Nine members of the Nott family lived at Mile 86.5 of the Parks Highway — Paul Nott, his wife, JoAnne, and seven of their nine sons.  

“We all have cars and snow machines and four-wheelers, I mean, it’s like a little village right there,” Paul explained, “so for us, just to get ready, like, what do you pick?”

In hindsight, he knows there’s not much they could have grabbed. They had only a few minutes to pack up and leave, and in those moments, Paul’s only concern was for his family.  

“All the vehicles are lined up and we start to get out of there, because I see the flames right behind the house, and I’m looking at everybody, making sure they’re all there, and I couldn’t see this boy,” said Paul, gesturing toward one of his sons.

He had gone out ahead of his family, but Paul didn’t know that.

“I’m waiting there and the lady is saying, ‘Go, go you gotta get out,’ and she’s crying and screaming,” said Paul.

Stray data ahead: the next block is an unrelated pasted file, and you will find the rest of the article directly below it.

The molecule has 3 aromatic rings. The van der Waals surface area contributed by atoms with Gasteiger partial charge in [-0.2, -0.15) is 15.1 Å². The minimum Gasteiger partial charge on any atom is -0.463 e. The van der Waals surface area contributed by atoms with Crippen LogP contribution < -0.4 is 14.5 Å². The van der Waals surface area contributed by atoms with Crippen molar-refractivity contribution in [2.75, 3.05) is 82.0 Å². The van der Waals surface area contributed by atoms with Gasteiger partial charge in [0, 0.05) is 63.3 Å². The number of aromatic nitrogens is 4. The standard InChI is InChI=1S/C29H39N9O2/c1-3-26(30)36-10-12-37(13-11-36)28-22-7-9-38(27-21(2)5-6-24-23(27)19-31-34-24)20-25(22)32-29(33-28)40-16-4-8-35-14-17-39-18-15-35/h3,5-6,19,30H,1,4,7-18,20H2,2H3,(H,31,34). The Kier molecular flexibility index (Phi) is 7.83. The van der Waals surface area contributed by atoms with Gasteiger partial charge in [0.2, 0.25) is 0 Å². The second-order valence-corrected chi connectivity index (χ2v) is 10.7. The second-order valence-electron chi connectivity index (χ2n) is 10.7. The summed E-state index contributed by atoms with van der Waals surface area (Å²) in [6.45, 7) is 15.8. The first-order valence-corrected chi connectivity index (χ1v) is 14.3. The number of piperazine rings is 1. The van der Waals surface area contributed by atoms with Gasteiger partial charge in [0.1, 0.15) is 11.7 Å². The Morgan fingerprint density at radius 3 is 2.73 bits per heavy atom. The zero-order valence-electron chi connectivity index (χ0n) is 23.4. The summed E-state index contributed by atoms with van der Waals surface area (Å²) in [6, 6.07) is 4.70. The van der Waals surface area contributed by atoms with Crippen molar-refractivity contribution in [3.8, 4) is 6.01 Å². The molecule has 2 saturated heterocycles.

His voice cracked and he paused as he remembered the moment.  

“He can’t leave until all his children are safe,” JoAnne said, finishing the thought for him.

Paul Nott (left) remembers not knowing where his son was as his family tried to escape the McKinley Fire. (Heather Hintze / KTVA)

All nine of them made it out safely.

Paul thought years of stockpiling food, supplies and guns would have prepared them to withstand anything, but even their best planning was no match for the McKinley Fire.

The family did not stick around long enough to hear what they imagine must have been several explosions but said when they returned after the fire, the home was a total loss.

“It looks like a war zone,” he said.

The Nott family doesn’t have insurance and isn’t sure what they’ll do next. They’re staying in Wasilla at the home of another son and using two borrowed RVs. 

What's left of the Nott family's home after the McKinley Fire. (Photo Courtesy: Nott family)

“I’m thankful we’re all together and safe and nobody got hurt,” Paul said. “But it was close.”

Still, in shock, they’re not sure what they’ll need in the coming days. They only left with the clothes they were wearing and what few possessions they could grab and fit in their vehicles.

They’ve started a GoFundMe page to help.

“We’ve always been on the other side, the giving side,” said Paul. “It’s hard to be on the receiving side.”  

They hope to rebuild as soon as possible. 

Correction: This story has been updated to correct a quote from Paul Nott.

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